The first time we drove on the ranch in 2003 a covey of quail flushed right in front of the pickup. You know that old line from Jerry McGuire "You had me at hello"....well, the Bryant Edwards ranch had us at the covey flush! During the earnest money contract period which happened to be in the fall, we were allowed to visit and to hunt quail on the ranch. Truly it was a love affair in the making for us as well as our beloved English pointers.
Deborah became a workshop groupie in those early years as she earnestly tried to figure out what was going on at the ranch. It just so happens that most of the workshops she attended focused on wildlife specifically bobwhite quail. Deborah says that these wildlife workshops were the portal through which she began to understand the relationship between livestock, wildlife, forbs, and grasses and the management practices that were being put into place at the ranch. She enrolled the ranch in the Texas Quail Index, graduated from the first QuailMasters course in 2005 taught by Texas quail guru, Dr. Dale Rollins, started keeping stats on spring rooster counts and fall covey counts, and documented and identified the forbs and grasses at the ranch.
Quail counts fluctuated over the past 14 years. Certainly, the drought years had a devastating impact on bobwhite quail populations at the ranch.
Quail populations in the entire region and state benefited tremendously from the past two years of wet conditions. During this time the ranch teamed up with the University of North Texas (UNT) Quail Research program under the guidance of the "nation's quail professor" Dr. Kelly Reyna. The focus of the UNT Quail Program is threefold:
- investigating bobwhite population size and density and how those are determined by the surrounding landscape
- researching the effects of heat stress on reproductive physiology of Bobwhite quail and
- examining the effects of neonicotinoid insecticides on quail embryonic development.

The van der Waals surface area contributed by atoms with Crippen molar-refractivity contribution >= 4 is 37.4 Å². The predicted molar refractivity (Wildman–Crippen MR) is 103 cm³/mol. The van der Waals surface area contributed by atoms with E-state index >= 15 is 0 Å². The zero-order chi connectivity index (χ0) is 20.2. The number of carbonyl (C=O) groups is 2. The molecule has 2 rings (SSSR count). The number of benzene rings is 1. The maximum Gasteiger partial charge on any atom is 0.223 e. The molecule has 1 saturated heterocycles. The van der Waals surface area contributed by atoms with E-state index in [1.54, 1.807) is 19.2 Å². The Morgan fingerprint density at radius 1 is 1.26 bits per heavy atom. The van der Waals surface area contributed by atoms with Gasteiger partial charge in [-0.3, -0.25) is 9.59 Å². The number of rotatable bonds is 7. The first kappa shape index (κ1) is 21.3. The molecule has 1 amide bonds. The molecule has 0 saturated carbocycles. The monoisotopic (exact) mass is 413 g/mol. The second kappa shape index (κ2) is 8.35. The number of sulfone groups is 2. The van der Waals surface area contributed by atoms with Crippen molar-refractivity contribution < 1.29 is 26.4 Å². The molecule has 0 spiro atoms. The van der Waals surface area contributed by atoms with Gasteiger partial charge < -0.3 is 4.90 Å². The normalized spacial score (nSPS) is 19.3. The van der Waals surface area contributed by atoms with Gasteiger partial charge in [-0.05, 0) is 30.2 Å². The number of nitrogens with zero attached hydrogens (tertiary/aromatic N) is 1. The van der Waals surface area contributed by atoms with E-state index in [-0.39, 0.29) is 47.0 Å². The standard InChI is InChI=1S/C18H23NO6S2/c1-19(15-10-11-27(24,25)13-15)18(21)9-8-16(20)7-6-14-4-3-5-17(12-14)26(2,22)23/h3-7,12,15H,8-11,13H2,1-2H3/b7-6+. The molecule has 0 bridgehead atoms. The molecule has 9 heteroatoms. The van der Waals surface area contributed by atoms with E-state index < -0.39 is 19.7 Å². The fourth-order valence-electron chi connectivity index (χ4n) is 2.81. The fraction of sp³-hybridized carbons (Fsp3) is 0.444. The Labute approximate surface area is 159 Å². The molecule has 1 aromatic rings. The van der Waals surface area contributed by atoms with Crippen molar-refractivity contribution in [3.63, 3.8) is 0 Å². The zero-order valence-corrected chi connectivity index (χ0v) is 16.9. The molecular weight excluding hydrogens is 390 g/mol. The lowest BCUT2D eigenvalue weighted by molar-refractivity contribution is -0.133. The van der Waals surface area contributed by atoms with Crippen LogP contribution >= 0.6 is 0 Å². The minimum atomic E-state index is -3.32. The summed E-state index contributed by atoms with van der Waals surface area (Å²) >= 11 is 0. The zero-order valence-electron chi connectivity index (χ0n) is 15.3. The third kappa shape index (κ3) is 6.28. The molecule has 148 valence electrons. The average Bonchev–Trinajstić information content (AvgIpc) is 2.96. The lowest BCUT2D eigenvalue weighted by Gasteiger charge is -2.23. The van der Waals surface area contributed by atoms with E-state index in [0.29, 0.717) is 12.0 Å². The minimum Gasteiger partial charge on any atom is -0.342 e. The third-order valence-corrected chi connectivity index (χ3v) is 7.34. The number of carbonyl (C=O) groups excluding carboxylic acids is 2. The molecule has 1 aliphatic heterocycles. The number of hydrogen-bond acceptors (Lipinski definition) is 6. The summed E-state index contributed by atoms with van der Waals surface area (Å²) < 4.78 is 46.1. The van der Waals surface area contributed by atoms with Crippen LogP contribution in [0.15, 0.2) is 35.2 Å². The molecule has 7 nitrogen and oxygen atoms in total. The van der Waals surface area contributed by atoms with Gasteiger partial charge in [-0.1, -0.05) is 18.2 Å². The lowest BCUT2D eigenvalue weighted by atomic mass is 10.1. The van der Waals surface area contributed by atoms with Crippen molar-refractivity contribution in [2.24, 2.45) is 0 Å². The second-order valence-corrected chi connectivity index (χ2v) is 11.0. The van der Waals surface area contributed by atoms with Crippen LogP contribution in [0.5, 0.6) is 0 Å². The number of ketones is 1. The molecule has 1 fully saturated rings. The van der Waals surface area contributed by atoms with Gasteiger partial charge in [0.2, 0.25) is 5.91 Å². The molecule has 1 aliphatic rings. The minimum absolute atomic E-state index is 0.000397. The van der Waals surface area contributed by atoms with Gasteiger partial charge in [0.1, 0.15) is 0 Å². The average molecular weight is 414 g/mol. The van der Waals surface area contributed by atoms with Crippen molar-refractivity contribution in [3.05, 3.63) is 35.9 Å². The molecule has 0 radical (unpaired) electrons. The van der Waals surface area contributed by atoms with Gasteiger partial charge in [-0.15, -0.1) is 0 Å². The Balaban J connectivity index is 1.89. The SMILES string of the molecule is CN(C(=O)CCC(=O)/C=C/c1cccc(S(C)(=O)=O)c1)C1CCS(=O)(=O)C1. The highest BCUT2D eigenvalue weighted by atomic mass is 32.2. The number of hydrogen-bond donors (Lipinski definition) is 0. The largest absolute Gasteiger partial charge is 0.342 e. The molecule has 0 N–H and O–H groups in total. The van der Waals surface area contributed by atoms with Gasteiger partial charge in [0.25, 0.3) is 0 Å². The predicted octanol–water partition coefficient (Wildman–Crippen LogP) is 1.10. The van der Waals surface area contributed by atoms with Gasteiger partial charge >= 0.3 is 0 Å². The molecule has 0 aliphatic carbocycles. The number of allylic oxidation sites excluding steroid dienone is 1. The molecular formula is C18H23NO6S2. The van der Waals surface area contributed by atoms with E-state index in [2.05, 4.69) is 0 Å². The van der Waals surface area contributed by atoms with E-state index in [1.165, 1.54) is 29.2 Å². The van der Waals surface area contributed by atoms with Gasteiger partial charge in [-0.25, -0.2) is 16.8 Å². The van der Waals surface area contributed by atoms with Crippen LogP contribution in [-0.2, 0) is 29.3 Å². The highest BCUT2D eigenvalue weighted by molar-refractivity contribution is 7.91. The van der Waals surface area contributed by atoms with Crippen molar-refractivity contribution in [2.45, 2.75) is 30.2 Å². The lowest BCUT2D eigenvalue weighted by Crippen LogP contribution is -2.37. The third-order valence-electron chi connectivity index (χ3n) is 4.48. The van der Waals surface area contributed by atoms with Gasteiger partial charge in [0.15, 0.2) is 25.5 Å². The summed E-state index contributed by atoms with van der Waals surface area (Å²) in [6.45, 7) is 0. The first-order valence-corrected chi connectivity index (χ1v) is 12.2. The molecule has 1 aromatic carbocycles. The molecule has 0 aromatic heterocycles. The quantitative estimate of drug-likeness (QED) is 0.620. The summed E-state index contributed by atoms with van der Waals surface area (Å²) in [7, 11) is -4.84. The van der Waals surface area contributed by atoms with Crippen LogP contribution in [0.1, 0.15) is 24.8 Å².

Informal discussions with the UNT researchers combined with Emry's personal observations led to the deliberate deferment of grazing from critical bobwhite nesting habitat beginning in 2014. The result of the deferred grazing along with the beneficial rains that came in 2014 was a 452 percent improvement in bobwhite quail populations at the ranch. The ranch was awarded the 2014 UNT Quail Keystone Ranch award for its focus on wildlife sustainability, sustainable grazing, and the dramatic increase in bobwhite quail populations. In 2016 Deborah was honored with the 2016 Terry Hershey Award for Audubon Texas Women in Conservation for her interests in wildlife conservation and grazing management interface.
Proof of the passion of Deborah and Emry for all-things-quail is the ever increasing population of English pointers at the ranch. A day afield may not ring with a single shot. It's the prowess, skill, and "try" of the bird dogs and the sound of the covey flush that provides the entertainment, inspiration, and satisfaction of being outdoors.
Click an image below for larger view and description.
- Emry & Bird Dog with Quail Emry & Bird Dog with Quail
- Bird Dog Bird Dog
- Bird Dog Bird Dog
- Bird Dog Bird Dog
The ranch also participates in conservation efforts focusing on the managed grazing plan to promote whitetail deer. As part of the Texas Parks and Wildlife Managed Land Deer Permit program, census data is collected annually on whitetail deer populations. Our deer hunters take an active role in planting cover crops for food plots scattered around the ranch and in acquiring 100's of photos using the deer cams. Harvests are in accordance with the recommended plan and identifying that trophy buck.
The Ranch plays host every year to a weekend of Rio Grande Turkey hunts for youth hunters through the Texas Youth Hunting Program, a joint effort of Texas Wildlife Association and Texas Parks and Wildlife Department. Pro Hunt teams including Mojo Outdoors and Huntin' the World and others stay and hunt on the ranch during the annual Clay County World Championship Turkey Fest. We continue to seek the title of the World Champion. It's been elusive due to the impressive Rio Grande turkey populations in our county! In September of every year, the ranch plays host to 175 airmen from Sheppard Air Force Base for an annual dove hunt. Area ranchers and citizens support this effort to provide a quality hunt, steak dinner, and demonstrate support of our military. It's one of the highlights of our year.
All wildlife is appreciated at the Birdwell and Clark Ranch. From jackrabbits to horny toads to eagles to hawks and the seasonal populations of sandhill cranes and ducks and... yes, I gotta’ stop somewhere!